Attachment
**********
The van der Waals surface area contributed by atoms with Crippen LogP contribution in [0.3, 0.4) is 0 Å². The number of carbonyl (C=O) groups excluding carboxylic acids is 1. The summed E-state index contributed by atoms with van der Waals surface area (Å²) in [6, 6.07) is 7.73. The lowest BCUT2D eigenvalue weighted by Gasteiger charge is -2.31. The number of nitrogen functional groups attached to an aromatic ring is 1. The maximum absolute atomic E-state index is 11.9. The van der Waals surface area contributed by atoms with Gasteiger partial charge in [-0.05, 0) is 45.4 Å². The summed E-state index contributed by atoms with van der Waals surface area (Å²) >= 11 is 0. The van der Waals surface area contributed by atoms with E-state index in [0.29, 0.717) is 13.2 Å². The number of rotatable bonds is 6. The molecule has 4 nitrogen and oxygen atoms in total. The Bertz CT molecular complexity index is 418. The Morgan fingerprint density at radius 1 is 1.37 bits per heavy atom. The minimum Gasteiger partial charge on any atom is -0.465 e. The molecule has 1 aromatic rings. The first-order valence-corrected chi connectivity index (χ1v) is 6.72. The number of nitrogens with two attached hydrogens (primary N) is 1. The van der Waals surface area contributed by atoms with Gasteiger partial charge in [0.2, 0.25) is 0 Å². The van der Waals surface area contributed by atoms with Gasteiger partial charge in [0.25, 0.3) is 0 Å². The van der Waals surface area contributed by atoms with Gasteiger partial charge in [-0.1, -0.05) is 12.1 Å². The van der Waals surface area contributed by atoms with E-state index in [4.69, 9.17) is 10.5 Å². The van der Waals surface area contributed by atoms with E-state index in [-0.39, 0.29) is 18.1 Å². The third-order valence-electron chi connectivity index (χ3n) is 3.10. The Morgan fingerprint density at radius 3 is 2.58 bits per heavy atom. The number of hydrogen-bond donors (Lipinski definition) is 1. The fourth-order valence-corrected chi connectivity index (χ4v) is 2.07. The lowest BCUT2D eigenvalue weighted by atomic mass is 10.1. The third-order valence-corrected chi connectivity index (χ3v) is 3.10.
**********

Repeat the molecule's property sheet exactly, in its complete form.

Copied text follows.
The van der Waals surface area contributed by atoms with Crippen LogP contribution in [0.3, 0.4) is 0 Å². The number of carbonyl (C=O) groups excluding carboxylic acids is 1. The summed E-state index contributed by atoms with van der Waals surface area (Å²) in [6, 6.07) is 7.73. The lowest BCUT2D eigenvalue weighted by Gasteiger charge is -2.31. The number of nitrogen functional groups attached to an aromatic ring is 1. The maximum absolute atomic E-state index is 11.9. The van der Waals surface area contributed by atoms with Gasteiger partial charge in [-0.05, 0) is 45.4 Å². The summed E-state index contributed by atoms with van der Waals surface area (Å²) >= 11 is 0. The van der Waals surface area contributed by atoms with E-state index in [0.29, 0.717) is 13.2 Å². The number of rotatable bonds is 6. The molecule has 4 nitrogen and oxygen atoms in total. The Bertz CT molecular complexity index is 418. The Morgan fingerprint density at radius 1 is 1.37 bits per heavy atom. The minimum Gasteiger partial charge on any atom is -0.465 e. The molecule has 1 aromatic rings. The first-order valence-corrected chi connectivity index (χ1v) is 6.72. The number of nitrogens with two attached hydrogens (primary N) is 1. The van der Waals surface area contributed by atoms with Gasteiger partial charge in [0.2, 0.25) is 0 Å². The van der Waals surface area contributed by atoms with Gasteiger partial charge in [0.25, 0.3) is 0 Å². The van der Waals surface area contributed by atoms with Gasteiger partial charge in [-0.1, -0.05) is 12.1 Å². The van der Waals surface area contributed by atoms with E-state index in [4.69, 9.17) is 10.5 Å². The van der Waals surface area contributed by atoms with E-state index in [-0.39, 0.29) is 18.1 Å². The third-order valence-electron chi connectivity index (χ3n) is 3.10. The Morgan fingerprint density at radius 3 is 2.58 bits per heavy atom. The number of hydrogen-bond donors (Lipinski definition) is 1. The fourth-order valence-corrected chi connectivity index (χ4v) is 2.07. The lowest BCUT2D eigenvalue weighted by atomic mass is 10.1. The third-order valence-corrected chi connectivity index (χ3v) is 3.10.